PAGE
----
BackgroundFebrile neutropenia is a serious toxicity of cancer chemotherapy that is usually treated in hospital. We assessed the cost-effectiveness of filgrastim and pegfilgrastim as primary prophylaxis against febrile neutropenia in diffuse large B-cell lymphoma (DLBCL) patients undergoing chemotherapy.MethodsWe used a Markov model that followed patients through induction chemotherapy to compare the three prophylaxis strategies: 1) no primary prophylaxis against febrile neutropenia; 2) primary prophylaxis with 10 days of filgrastim therapy; and 3) primary prophylaxis with a single dose of pegfilgrastim. The target population was a hypothetical cohort of 64-year-old men and women with DLBCL. Data sources included published literature and current clinical practice. The analysis was conducted from a publicly funded health-care system perspective. The main outcome measures included costs, quality-adjusted life years (QALYs), and incremental cost-effectiveness ratios (ICERs).ResultsIn the base-case analysis, costs associated with no primary prophylaxis, primary prophylaxis with 10 days of filgrastim, and primary prophylaxis with pegfilgrastim were CaD $7314, CaD $13947, and CaD $16290, respectively. The QALYs associated with the three strategies were 0.2004, 0.2015, and 0.2024, respectively. The ICER for the filgrastim vs no primary prophylaxis strategy was CaD $5796000 per QALY. The ICER for the pegfilgrastim vs filgrastim primary prophylaxis strategy was CaD $2611000 per QALY. All one-way sensitivity analyses yielded ICERs greater than CaD $400000 per QALY. Cost-effectiveness acceptability curves show that 20.0% of iterations are cost-effective at a willingness-to-pay threshold of CaD $1595000 for the filgrastim strategy and CaD $561000 for the pegfilgrastim strategy.ConclusionsPrimary prophylaxis against febrile neutropenia with either filgrastim or pegfilgrastim is not cost-effective in DLBCL patients. © 2013 The Author.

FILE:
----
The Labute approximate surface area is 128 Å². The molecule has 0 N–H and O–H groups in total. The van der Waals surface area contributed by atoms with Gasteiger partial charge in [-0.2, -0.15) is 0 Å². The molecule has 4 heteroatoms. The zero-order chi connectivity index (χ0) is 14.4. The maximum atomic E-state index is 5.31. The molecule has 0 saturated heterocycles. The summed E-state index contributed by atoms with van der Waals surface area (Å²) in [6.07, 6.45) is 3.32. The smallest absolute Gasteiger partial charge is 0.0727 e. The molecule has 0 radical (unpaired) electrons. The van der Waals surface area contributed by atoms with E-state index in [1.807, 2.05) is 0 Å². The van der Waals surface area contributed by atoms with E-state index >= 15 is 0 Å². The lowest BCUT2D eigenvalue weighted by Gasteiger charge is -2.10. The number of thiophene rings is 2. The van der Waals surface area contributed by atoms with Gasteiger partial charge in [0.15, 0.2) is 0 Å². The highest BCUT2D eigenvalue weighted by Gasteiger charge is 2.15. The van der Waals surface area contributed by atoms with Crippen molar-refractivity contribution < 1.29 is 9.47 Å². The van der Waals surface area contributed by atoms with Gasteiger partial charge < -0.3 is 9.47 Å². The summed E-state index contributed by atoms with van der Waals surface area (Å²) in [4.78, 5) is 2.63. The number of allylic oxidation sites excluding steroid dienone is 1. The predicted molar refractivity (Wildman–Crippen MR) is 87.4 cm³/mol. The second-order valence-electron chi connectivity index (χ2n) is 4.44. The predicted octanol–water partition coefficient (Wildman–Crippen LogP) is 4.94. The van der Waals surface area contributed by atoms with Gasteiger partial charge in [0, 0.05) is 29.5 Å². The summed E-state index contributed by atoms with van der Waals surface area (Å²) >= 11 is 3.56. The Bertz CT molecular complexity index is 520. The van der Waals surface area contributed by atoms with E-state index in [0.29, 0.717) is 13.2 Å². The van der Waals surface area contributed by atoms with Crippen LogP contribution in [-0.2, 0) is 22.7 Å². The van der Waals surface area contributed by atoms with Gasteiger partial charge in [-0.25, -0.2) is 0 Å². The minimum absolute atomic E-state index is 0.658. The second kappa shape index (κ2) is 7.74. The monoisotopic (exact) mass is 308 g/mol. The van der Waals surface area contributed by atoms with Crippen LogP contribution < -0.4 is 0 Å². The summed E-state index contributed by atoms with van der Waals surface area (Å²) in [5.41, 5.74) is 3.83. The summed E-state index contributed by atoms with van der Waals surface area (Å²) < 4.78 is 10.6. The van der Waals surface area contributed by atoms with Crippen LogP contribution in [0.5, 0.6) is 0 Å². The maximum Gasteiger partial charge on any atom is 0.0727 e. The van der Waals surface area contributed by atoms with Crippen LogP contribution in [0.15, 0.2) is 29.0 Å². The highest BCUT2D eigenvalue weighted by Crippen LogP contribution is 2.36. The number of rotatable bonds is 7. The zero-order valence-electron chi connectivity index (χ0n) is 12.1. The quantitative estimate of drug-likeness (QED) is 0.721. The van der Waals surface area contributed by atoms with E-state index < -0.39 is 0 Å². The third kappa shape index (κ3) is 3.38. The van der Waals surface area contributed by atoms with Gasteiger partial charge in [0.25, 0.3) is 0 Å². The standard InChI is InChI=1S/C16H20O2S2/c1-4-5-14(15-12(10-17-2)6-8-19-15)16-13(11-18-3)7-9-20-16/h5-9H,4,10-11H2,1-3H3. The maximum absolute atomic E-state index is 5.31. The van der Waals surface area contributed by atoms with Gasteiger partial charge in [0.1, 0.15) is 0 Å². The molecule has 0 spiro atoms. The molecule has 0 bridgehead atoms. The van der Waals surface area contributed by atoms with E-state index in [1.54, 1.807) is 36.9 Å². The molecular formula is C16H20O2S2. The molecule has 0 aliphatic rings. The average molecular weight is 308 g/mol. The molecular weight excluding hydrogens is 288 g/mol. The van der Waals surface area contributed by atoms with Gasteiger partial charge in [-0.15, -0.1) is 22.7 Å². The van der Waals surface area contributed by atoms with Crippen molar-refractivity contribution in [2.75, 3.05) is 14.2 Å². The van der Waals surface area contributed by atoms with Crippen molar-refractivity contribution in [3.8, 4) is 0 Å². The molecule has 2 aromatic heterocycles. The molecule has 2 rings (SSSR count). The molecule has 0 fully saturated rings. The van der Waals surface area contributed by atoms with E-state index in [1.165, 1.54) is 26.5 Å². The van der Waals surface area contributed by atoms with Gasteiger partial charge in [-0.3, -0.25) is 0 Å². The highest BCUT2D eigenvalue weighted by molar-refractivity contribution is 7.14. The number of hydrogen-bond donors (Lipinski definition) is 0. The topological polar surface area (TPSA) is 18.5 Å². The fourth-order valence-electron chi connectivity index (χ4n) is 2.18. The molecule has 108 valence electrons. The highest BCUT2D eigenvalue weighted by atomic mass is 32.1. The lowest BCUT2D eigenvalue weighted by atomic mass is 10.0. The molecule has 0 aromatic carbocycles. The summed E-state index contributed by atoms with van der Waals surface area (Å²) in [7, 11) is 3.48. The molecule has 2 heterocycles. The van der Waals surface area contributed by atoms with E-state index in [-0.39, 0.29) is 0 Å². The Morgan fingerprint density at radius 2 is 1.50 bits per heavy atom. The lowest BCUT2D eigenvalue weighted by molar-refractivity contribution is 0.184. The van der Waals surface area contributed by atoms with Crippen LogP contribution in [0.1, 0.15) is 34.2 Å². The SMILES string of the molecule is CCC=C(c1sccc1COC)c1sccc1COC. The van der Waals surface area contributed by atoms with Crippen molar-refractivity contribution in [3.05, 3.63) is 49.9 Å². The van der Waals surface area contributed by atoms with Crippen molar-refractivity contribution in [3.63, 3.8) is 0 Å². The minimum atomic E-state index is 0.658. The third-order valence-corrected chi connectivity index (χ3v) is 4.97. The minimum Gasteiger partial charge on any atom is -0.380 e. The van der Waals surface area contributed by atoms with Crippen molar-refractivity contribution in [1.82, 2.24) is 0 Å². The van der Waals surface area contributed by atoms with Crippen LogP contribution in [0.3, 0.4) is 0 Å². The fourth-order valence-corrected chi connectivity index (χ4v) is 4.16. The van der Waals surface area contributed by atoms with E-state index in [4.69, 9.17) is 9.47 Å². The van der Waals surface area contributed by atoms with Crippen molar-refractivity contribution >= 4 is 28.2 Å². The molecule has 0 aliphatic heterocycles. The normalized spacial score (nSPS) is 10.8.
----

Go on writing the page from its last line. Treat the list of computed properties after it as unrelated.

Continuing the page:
Thein H.-H.,University of Toronto | Thein H.-H.,Ontario Cancer Institute | Isaranuwatchai W.,Li Ka Shing Knowledge Institute | Campitelli M.A.,University of Toronto | And 12 more authors.
Hepatology | Year: 2013